A Deep Dive Into Sports Betting in Canada

Sports betting has certainly gotten wildly popular over the years, and why wouldn’t it? Fans get to watch their favorite teams and players play and engage in a “friendly” competition on who’s going to win.

It adds more excitement to the game in general, and it keeps the fans glued to the screen, eagerly awaiting the player’s next move.

Today, we’re going to see what the sports betting laws are like in Canada, so if you’re a resident or are simply curious about the laws of other countries, then keep on reading.

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Is Sports Betting Legal In Canada?

Let’s start off with the news everyone wants to hear: betting on sporting events is perfectly allowed in Canada. Most significantly, on April 4, Ontario opened up a new market for sports betting, which increased the province’s overall footprint in the industry.

It turns out that wagering on sports has been accessible as a parlay option through state lotteries for a few years now. In August of 2021, however, more robust alternatives become available to people in Canada.

In that same month, Canadian politicians passed Bill C-218, which made changes to the nation’s Criminal Code to permit betting on a single sporting event. Single-game wagering refers to the form of sports betting that is legal in Las Vegas as well as in many other states in the United States.

The most important thing to keep in mind about the law is that it did not, on its own, make betting on sports legal anywhere in Canada. Comparable to what occurred in 2018 when the Supreme Court of the United States overturned the federal ban on sports betting in the United States, this piece of legislation gives individual provinces the authority to decide for themselves whether or not they want to legalize sports betting and in what forms.

Sports Betting In Ontario

In terms of population, Ontario is by far the most populous province in the country. It is also the home of several of the most successful and well-known professional sports teams in the country, such as the Toronto Maple Leafs, Toronto Raptors, and Toronto Blue Jays.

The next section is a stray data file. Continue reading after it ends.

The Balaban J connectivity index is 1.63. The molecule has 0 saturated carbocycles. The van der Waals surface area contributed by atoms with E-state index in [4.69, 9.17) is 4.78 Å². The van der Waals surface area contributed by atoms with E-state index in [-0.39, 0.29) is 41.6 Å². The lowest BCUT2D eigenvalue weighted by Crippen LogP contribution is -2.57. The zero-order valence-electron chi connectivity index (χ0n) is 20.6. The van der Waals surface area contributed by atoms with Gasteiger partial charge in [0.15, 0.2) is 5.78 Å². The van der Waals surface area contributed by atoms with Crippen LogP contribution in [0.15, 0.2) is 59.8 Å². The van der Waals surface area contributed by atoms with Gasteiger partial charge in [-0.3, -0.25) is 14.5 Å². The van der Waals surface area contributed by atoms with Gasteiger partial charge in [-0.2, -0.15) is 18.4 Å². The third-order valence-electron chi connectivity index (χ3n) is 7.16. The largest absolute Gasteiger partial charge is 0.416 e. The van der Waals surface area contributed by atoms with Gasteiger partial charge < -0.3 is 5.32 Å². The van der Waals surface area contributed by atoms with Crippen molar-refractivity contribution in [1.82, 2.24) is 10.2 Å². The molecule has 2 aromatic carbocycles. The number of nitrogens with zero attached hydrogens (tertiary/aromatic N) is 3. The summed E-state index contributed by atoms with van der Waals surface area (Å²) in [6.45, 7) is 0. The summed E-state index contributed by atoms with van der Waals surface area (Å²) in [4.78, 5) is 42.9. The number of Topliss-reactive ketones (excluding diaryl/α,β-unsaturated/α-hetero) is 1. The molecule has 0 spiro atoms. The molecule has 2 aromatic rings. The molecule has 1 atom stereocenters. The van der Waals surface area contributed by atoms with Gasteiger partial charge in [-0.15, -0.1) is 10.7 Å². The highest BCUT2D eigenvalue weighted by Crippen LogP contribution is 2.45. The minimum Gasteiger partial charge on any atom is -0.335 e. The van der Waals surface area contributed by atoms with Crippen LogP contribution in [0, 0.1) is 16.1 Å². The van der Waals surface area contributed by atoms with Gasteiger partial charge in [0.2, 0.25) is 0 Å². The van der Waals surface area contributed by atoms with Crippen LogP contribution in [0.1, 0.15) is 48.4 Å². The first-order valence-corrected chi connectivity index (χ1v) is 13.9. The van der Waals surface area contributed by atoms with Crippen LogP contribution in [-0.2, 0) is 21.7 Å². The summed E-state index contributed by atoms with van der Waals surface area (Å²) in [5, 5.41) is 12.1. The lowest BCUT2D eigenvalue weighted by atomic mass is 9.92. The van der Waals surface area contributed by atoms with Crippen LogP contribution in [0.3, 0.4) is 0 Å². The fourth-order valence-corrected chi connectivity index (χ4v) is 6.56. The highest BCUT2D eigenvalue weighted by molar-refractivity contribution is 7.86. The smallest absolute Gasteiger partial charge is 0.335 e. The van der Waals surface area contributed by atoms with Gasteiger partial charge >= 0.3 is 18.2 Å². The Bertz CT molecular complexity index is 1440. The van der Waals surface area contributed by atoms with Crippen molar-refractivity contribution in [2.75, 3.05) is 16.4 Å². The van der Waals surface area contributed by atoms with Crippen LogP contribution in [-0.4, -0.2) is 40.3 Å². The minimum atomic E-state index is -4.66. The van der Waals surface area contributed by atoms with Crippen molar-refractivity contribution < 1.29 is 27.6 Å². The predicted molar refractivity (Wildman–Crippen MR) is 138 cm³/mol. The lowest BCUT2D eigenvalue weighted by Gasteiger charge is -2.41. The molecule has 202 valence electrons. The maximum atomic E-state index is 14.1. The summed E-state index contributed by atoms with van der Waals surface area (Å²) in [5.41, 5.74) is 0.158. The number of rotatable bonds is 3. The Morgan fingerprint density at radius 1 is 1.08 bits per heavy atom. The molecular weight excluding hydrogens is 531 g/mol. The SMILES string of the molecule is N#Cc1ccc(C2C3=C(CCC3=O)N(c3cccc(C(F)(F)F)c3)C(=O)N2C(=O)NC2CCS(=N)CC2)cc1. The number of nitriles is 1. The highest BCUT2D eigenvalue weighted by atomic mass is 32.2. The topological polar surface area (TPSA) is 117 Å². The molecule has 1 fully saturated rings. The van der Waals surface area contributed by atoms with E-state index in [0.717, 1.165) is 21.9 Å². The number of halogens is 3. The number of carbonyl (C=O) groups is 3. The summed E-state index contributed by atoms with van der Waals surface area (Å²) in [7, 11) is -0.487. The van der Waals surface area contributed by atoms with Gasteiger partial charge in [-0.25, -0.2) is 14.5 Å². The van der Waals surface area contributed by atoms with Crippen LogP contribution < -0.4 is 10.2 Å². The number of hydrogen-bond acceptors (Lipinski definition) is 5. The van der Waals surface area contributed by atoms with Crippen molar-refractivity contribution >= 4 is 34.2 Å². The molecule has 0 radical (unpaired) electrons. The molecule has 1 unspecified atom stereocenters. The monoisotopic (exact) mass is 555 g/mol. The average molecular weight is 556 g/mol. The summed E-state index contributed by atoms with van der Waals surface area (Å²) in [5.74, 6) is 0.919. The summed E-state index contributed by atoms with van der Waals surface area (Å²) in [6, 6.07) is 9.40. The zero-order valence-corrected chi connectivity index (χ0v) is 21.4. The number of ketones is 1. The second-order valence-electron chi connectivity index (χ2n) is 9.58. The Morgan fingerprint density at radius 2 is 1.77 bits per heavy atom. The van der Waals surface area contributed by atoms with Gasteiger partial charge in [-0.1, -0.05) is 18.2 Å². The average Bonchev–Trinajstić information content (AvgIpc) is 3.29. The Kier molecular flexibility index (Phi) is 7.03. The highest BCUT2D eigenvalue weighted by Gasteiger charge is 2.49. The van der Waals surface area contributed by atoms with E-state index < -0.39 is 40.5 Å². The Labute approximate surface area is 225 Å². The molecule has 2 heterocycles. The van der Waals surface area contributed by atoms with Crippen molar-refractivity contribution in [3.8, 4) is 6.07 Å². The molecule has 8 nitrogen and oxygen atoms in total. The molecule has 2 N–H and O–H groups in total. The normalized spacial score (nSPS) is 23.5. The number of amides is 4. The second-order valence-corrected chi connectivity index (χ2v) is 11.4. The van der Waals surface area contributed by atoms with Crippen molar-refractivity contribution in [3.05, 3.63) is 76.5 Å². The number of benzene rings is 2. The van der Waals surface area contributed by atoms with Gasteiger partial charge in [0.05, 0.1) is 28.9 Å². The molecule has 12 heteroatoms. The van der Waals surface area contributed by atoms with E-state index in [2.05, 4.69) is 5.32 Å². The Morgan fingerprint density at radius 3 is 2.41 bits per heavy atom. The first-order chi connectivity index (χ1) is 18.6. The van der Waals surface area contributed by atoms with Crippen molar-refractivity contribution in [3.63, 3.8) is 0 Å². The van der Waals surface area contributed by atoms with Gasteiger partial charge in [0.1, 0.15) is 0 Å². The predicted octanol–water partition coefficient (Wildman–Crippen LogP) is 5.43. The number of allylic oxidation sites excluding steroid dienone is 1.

On April 4, 2022, Ontario became the first province in Canada to provide full-fledged single-game sports betting through non-local sportsbooks. The Ontario sports betting scene can serve as a useful example of what other provinces can anticipate when it comes to the legalization of sports betting.

Sports Betting Laws In Canada

In August of 2021, Canadian legislators overturned a regulation that would have required provinces to wait until the next year to implement single-game sports betting. Within a few short months of the new legal environment, every province in the country debuted at least one type of retail sports betting product, and many of them also added additional internet options.

In addition to this, Ontario is the first province in the country to have an economically viable and competitive online market. The opening of the hunting season in Ontario took place in April of 2022. BetMGM and Caesars are the first of numerous applications that will soon be available for play within the limits of the province, which stretch from Windsor to Fort Severn. Several apps are about to become live.

Prior to this, provincial lotteries only offered a condensed version of sports betting in the form of a parlay product. This was the only option for bettors. One such instance can be seen in ProLine in Ontario.

For over a decade, the Canadian Gaming Association has been lobbying in favor of changing the legal framework governing sports betting in the country. When the market in the United States eventually started to open in 2018, the initiative finally got some momentum.

What Is Bill C-218?

C-218 is a brief and direct piece of law, despite having a significant impact on gaming in Canada.

It simply states that if a provincial government so chooses, it can oversee the sports betting market independently. Almost every sport makes for good wagering material. The only exception is horse racing, which is distinct and subject to a different set of rules.

The primary result of the bill is the lifting of Canada’s ban on single-game gambling. Up until that point, Canadians could only wager on parlays offered by provincial lotteries. Due to the law’s expansive language, both retail and online sports betting are included. Although it is possible for a provincial government to forbid sports betting, this hasn’t happened yet.

Most crucially, the bill firmly places provincial governments in charge of the new sports betting business. For the foreseeable future, it’s likely that some regions of Canada will opt to retain their sportsbook operations “in-house”. Ontario, on the other hand, made a different decision and expanded its market. Other jurisdictions have also hinted that they would try to create a more competitive market, like Alberta.

What’s Next For Canada?

That is generally determined by each of the provinces individually. At this point, all attention is focused on Ontario because it is the first state to allow commercial sports betting operations within its borders.

The province with the most people in it is currently serving as the pilot project for a competitive sports betting industry across the country. Others, such as the one in British Columbia, might simply be extensions of the lottery system that is already in place.

The government of Alberta has suggested that it is seeking bids for retail sportsbooks, and the government of Saskatchewan has said that they anticipate the launch of online sports betting soon.

However, until sports betting becomes legalized in your state, you can always keep yourself occupied in other ways, such as growing your own peppers or taking up a new hobby.

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